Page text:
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# CONSTITUTIVE EQUATIONS

In previous work (Berryman and Wang, 1995) chose the external confining pressure, pc, and the fluid pressures in the matrix, p(1), and in the fracture, p(2), to be the independent variables. The dependent variables were chosen to be the volumetric strain, e, and Biot's increment of fluid content (fluid volume accumulation per unit bulk volume) in the matrix, , and fracture, ,separately. The phenomenological approach then relates each dependent variable linearly to the independent variables. This choice of variables leads to a symmetric coefficient matrix because the scalar product of the dependent and independent variables is an energy density. The double-porosity theory with six independent coefficients, aij, for hydrostatic loading is a straightforward generalization of Biot's original equations.

(

) = (

) (

)   The six coefficients occur in three classes, which correspond to the three original Biot coefficients. The coefficient a11 = 1/K is an effective compressibility of the combined fracture-matrix system. The coefficients a12 and a13 are generalized poroelastic expansion coefficients, i.e., the ratio of bulk strain to matrix pressure and fracture pressure, respectively. The terms a22, a23 , a32=a23, and a33 are generalized storage coefficients, i.e., aij is the volume of fluid that flows into a control volume (normalized by the control volume) of phase i-1 due to a unit increase in fluid pressure in phase j-1.

Formulas relating these parameters to properties of the constituents are summarized in TABLE 1, in which values are used for Berea sandstone from the results tabulated in TABLE 2. The definitions of the input parameters are: K and K(1) are the (jacketed) frame bulk moduli of the whole and the matrix respectively, Ks and Ks(1) are the unjacketed bulk moduli for the whole and the matrix, and are the corresponding Biot-Willis parameters, Kf is the pore fluid bulk modulus, v(2) = 1-v(1) is the total volume fraction of the fractures in the whole, and B(1) is Skempton's pore-pressure buildup coefficient for the matrix. Poisson's ratio and the porosity of the matrix are and , respectively. It was observed by Berryman and Wang (1995) that the fluid-fluid coupling term a23 was small or negligible for the examples considered, and that it is expected to be small or negligible in most situations in which it makes sense to use the double-porosity model at all. Since our main goal for this paper is to extract and evaluate a somewhat simplified version of these formulas, from the more general analysis presented so far, we will therefore make the approximation in the remainder of this paper that . This physically reasonable choice will also make the subsequent analysis somewhat less tedious.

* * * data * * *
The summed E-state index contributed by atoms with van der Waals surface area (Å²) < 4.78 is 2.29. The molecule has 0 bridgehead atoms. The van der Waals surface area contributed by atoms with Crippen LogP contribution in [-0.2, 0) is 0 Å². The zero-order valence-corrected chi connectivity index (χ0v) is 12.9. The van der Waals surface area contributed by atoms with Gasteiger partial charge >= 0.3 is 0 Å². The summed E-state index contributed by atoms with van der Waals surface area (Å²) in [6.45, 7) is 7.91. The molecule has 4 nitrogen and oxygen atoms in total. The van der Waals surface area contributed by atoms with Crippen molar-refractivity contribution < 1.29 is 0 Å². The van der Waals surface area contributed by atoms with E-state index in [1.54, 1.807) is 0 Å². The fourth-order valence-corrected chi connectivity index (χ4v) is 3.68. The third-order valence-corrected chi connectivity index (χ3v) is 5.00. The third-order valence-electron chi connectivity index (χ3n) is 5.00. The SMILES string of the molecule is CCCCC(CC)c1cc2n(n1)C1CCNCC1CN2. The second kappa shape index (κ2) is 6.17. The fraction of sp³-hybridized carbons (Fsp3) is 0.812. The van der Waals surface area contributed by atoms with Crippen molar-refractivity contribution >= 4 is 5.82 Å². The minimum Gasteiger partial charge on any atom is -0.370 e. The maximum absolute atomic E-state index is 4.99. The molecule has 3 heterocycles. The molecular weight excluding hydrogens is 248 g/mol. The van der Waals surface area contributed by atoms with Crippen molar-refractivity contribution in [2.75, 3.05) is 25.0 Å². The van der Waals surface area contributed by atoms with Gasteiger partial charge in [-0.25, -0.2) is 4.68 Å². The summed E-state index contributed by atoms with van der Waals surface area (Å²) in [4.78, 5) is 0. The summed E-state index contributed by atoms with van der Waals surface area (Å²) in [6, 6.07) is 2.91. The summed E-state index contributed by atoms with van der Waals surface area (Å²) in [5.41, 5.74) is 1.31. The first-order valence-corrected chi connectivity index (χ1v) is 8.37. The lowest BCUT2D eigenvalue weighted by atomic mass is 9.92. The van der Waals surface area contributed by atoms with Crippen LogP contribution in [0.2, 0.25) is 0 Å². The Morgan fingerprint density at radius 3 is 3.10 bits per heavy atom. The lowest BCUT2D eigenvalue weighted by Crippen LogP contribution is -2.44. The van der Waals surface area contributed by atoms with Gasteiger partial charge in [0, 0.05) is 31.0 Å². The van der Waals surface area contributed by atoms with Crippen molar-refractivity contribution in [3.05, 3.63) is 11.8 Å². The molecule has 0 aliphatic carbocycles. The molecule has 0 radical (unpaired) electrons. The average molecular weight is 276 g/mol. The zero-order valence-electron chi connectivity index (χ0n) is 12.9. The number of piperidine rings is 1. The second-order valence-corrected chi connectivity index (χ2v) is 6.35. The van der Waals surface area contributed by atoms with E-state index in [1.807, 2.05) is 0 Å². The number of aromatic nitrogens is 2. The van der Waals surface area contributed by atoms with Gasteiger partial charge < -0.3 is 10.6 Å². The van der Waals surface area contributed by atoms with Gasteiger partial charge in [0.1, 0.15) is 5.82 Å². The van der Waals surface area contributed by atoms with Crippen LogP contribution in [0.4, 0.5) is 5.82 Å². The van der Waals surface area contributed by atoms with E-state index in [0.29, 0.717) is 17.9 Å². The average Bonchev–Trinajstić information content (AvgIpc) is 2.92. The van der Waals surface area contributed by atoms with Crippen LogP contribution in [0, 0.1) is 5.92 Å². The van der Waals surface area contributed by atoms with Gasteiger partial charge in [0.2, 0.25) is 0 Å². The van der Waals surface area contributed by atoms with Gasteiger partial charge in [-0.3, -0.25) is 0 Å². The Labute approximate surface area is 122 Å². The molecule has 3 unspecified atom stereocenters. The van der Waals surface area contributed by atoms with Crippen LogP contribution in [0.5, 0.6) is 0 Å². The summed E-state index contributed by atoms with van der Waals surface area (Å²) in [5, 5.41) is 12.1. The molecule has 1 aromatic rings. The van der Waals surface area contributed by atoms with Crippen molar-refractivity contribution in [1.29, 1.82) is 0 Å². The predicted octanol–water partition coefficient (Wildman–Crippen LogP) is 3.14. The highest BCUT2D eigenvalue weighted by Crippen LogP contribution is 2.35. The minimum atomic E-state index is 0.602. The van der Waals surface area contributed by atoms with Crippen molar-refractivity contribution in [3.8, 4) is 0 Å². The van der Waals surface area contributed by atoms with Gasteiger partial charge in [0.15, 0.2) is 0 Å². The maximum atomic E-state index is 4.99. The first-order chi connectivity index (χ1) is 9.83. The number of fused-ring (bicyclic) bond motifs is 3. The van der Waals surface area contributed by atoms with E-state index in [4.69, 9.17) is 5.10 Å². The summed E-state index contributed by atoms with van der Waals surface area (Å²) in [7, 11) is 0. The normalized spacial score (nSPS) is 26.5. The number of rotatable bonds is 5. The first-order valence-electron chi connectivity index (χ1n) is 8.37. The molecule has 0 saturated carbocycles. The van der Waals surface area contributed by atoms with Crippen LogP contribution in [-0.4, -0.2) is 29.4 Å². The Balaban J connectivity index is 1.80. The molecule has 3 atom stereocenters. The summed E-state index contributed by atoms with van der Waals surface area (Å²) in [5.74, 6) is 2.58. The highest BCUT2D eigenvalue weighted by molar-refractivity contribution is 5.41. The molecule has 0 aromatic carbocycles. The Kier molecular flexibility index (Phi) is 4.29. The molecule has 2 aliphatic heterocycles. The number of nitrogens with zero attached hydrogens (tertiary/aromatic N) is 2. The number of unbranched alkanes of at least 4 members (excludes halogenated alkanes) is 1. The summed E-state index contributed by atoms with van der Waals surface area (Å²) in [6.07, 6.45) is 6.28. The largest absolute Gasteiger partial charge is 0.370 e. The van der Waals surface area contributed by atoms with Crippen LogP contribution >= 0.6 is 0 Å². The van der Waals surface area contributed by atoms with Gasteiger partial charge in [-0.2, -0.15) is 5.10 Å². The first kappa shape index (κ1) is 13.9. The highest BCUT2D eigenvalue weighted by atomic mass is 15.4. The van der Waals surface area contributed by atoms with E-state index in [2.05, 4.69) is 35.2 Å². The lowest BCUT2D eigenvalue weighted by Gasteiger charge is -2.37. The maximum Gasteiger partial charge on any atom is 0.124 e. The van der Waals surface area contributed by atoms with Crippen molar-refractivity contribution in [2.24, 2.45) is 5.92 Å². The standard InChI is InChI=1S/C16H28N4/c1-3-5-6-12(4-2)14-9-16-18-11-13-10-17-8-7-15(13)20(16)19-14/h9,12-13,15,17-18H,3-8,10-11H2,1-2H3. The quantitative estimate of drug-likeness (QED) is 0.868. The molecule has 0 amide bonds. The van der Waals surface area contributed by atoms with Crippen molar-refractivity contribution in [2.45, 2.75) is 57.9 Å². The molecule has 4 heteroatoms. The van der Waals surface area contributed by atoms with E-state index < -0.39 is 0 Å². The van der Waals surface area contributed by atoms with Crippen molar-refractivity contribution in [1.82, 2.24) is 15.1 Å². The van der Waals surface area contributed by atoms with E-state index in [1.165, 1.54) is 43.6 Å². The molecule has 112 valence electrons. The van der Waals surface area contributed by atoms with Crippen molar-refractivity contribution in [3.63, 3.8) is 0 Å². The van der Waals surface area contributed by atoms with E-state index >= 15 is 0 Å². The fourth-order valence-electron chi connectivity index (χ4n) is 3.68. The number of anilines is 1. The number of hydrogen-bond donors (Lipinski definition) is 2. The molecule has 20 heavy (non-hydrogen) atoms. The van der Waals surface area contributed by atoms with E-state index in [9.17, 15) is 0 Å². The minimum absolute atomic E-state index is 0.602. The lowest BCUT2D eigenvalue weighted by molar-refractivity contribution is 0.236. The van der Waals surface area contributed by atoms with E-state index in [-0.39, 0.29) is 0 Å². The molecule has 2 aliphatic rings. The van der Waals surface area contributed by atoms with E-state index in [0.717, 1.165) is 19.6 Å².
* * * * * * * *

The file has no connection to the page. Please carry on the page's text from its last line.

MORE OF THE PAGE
We need to express the vector on the right hand side of (fouriertime) in terms of the macroscopic variables, using the constitutive relations in (compliances), plus the usual relations of linear elasticity. The basic set of equations for assumed isotropic media [analogous expressions for single-porosity with and without elastic anisotropy are given in Berryman (1998)] has the form

S_11 & S_12 & S_12 & -^(1) & -^(2) & & & S_12 & S_11 & S_12 & -^(1) & -^(2) & & & S_12 & S_12 & S_11 & -^(1) & -^(2) & & & -^(1) & -^(1) & -^(1) & a_22 & a_23 & & & -^(2) & -^(2) & -^(2) & a_23 & a_33 & & & & & & & & 12 & & & & & & & & 12 & & & & & & & & 12 _11 _22 _33 -p^(1) -p^(2) _23 _31 _12 = e_11 e_22 e_33 -^(1) -^(2) e_23 e_31 e_12 ,   where the Sij's are the usual drained elastic compliances, and the 's are poroelastic expansion coefficients approximately of the form , where is the Biot-Willis parameter (Biot-Willis, 1957) for single-porosity and K is the drained bulk modulus. We will not show our work here, but it is not hard to derive the following three relations:

_ij,j = (+ )e_,i + u_i,jj -3K[^(1)p_,i^(1) + ^(2)p_,i^(2)],

-3K[^(1)p^(1)_,i+^(2)p^(2)_,i] = -p_c,i - Ke_,i,   and

-3[^(1)p_,i^(1) + ^(2)p_,i^(2)] = B^(1)[-^(1)_,i - 3^(1)p_c,i] + B^(2)[-^(2)_,i - 3^(2)p_c,i].   Appearing in (taustress) are and , which are the Lamé parameters for the drained medium. A linear combination of the last two equations can be found to eliminate the appearance of pc,i, and then this result can be substituted into (tau) to show that

_ij,j = (K_u + 13)e_,i + u_i,jj +K_u[B^(1)^(1)_,i + B^(2)^(2)_,i],   where

K_u = K1 - 3K[^(1)B^(1)+^(2)B^(2)]   is the undrained bulk modulus for the double porosity medium -- specifically, it is the undrained bulk modulus for intermediate time scales, i.e., undrained at the representative elementary volume (REV) scale but equilibrated between pore and fracture porosity locally. (This statement is consistent with our assumption that ,but needs some qualification if .)

Combining (stressijj) with (compliances) and taking the divergence, we finally obtain the expression we need:

_ij,ji - p_,ii^(1) - p_,ii^(2) = K_u + 43& B^(1)K_u & B^(2)K_u -a_12a_33/D & (a_11a_33-a_13^2)/D & a_12a_13/D

-a_13a_22/D & a_12a_13/D & (a_11a_22-a_12^2)/D e_,ii -^(1)_,ii -^(2)_,ii ,   where D = a11a22a33 - a122a33 - a132a22.

Next: THE DISPERSION RELATION AND Up: Berryman & Wang: Elastic Previous: Drag coefficients
Stanford Exploration Project
4/20/1999